Exploring the possibility of turning the attic of our 100-year-old house into a living space. I knew the joists were only 2x6 and would need to be strengthened through interlacing. But when I pulled up some floor boards at the edge, I found that the joists are not sitting on a top plate, but are instead face nailed to the wall studs about 18" below the plate:

Attic Floor Joists

The lathe-and-plaster walls are attached to the studs and the underside of these joists. There is one wall in the house below that is a bit off center on the span that I've never considered to be load-bearing.

Now I can't imagine any code-compliant way to add the necessary support for live loads without putting the new joists on top of the plate and losing 18" of height (which would make the room too small). Any bright ideas out there?

  • What is the span of ceiling joists?
    – Lee Sam
    Commented Feb 25, 2019 at 7:00

2 Answers 2


One old technique that might work here is the “let in ribbon” or “cut in ribband”. This traditional method was used in “balloon framing”. Before the wide adaptation of “platform framing” with the advent of air conditioning - there was no top plate to rest your joist on. This still meets code if done properly:

R502.6 Bearing. The ends of each joist beam or girder shall have not less than 1.5" of bearing on wood or metal and not less than 3" on masonry or concrete except where supported on a 1x4 ribbon strip and nailed to the adjacent stud or by the use of approved joist hangers.

In balloon framing walls were hollow and allowed the hot air within to rise to the attic. Acting as a chimney, along with plaster walls retaining the cooler evening temperatures and typically much larger windows, balloon frames provided passive cooling but were also fire hazards.

A stub mortise is cut on interior facing edge of the studs just below the bottom of the joist. The joist passed over this ribbon and was nailed to the stud. The ribbon transferred the floor load to the stud. The ribbon itself was 5/8” x 10” to 1-1/2” x 6” nominally. Some retrofits used steel strips which were thin enough and secured with screws so as to avoid having to mortise the studs in place.

In your project, you could snap a chalk line around the wall, cut through the plaster and add the depth of the ribbon then chisel away the stud cavity, set the ribbon in and be left with an interesting molding opportunity. I have used steel stringer channel which is relatively lightweight and provides a flange for the joist to bear on. The channel can be painted and left exposed obviating the need for major plaster work.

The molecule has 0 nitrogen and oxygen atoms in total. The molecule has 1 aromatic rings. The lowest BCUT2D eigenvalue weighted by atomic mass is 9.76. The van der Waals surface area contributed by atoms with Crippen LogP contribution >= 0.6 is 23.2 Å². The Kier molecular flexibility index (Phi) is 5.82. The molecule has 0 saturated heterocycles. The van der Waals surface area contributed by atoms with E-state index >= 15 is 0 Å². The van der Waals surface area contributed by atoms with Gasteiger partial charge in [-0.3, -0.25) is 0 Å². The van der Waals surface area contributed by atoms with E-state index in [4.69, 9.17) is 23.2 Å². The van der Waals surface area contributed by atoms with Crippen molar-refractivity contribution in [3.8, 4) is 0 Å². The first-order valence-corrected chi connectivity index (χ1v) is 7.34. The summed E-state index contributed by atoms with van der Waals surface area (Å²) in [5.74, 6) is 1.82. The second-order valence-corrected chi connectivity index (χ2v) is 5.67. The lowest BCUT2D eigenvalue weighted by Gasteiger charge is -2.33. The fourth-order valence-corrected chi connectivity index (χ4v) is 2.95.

There are many steel building hardware options. Simple joist hangers would do if you don't mind adding studs on the other side of each joist. I'd probably sister 2x10 or other suitable joists and use double hangers.

One other option might be to bolt a ledger to the wall under the joists, giving them bearing. You'd have to box it out or fur out the entire wall to conceal it.

I'd just have a conversation with your local inspector and see what (s)he'll be expecting and what options are available.

  • I like the idea of hangers, but not sure why I'd need to add more studs. These are exterior walls and heavily insulated, so putting in studs that go all the way to the bottom plate is out of the question. Or do the studs only need to drop down the 18" from the top plate?
    – Aeryk
    Commented Jan 10, 2018 at 20:16
  • There are hangers that suspend from the top, wrapping over the plate. I think your rather long drop may preclude their use, though. You'd add studs to have nailing backing on each side, as common hangers require.
    – isherwood
    Commented Jan 10, 2018 at 20:19
  • Depending on the span of the existing ceiling joist (and thus the span of the new floor joists), the existing nailing could be adequate. If the existing ceiling joists are nailed with 2 - 16d nails at each end, that will support about 200 lbs., depending on the grade and species of wood. Therefore, at 16” oc, the existing space could support about 150 lbs. per joist, or about 30 lbs. psf for a 10’ span. (Code requires 30 psf live load plus dead load...about 10 psf.) you’re close, but I’d add some clips like Simpson A34 clip. Installed correctly, it could add another 400 lbs. support.
    – Lee Sam
    Commented Feb 26, 2019 at 5:37

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